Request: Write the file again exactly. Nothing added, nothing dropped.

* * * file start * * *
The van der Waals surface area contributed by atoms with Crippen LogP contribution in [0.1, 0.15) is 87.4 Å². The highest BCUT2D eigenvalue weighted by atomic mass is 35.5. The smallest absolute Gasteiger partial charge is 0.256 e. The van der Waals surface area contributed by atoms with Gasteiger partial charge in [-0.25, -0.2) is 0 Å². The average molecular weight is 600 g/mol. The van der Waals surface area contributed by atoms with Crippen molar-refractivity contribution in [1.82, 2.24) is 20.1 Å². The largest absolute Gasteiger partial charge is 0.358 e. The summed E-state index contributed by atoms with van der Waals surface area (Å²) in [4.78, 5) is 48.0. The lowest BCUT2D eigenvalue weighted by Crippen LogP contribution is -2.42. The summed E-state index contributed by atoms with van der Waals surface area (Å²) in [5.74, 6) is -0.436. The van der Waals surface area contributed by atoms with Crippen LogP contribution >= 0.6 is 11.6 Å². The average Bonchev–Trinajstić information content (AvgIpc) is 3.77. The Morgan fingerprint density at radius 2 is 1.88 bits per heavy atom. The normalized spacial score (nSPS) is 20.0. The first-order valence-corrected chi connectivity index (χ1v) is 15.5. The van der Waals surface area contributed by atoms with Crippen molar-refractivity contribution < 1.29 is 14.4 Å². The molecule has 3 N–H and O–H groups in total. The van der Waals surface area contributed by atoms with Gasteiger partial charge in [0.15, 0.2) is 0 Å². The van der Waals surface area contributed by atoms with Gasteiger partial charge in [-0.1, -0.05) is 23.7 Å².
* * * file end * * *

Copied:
The van der Waals surface area contributed by atoms with Crippen LogP contribution in [0.1, 0.15) is 87.4 Å². The highest BCUT2D eigenvalue weighted by atomic mass is 35.5. The smallest absolute Gasteiger partial charge is 0.256 e. The van der Waals surface area contributed by atoms with Gasteiger partial charge in [-0.25, -0.2) is 0 Å². The average molecular weight is 600 g/mol. The van der Waals surface area contributed by atoms with Crippen molar-refractivity contribution in [1.82, 2.24) is 20.1 Å². The largest absolute Gasteiger partial charge is 0.358 e. The summed E-state index contributed by atoms with van der Waals surface area (Å²) in [4.78, 5) is 48.0. The lowest BCUT2D eigenvalue weighted by Crippen LogP contribution is -2.42. The summed E-state index contributed by atoms with van der Waals surface area (Å²) in [5.74, 6) is -0.436. The van der Waals surface area contributed by atoms with Crippen LogP contribution >= 0.6 is 11.6 Å². The average Bonchev–Trinajstić information content (AvgIpc) is 3.77. The Morgan fingerprint density at radius 2 is 1.88 bits per heavy atom. The normalized spacial score (nSPS) is 20.0. The first-order valence-corrected chi connectivity index (χ1v) is 15.5. The van der Waals surface area contributed by atoms with Crippen molar-refractivity contribution < 1.29 is 14.4 Å². The molecule has 3 N–H and O–H groups in total. The van der Waals surface area contributed by atoms with Gasteiger partial charge in [0.15, 0.2) is 0 Å². The van der Waals surface area contributed by atoms with Gasteiger partial charge in [-0.1, -0.05) is 23.7 Å².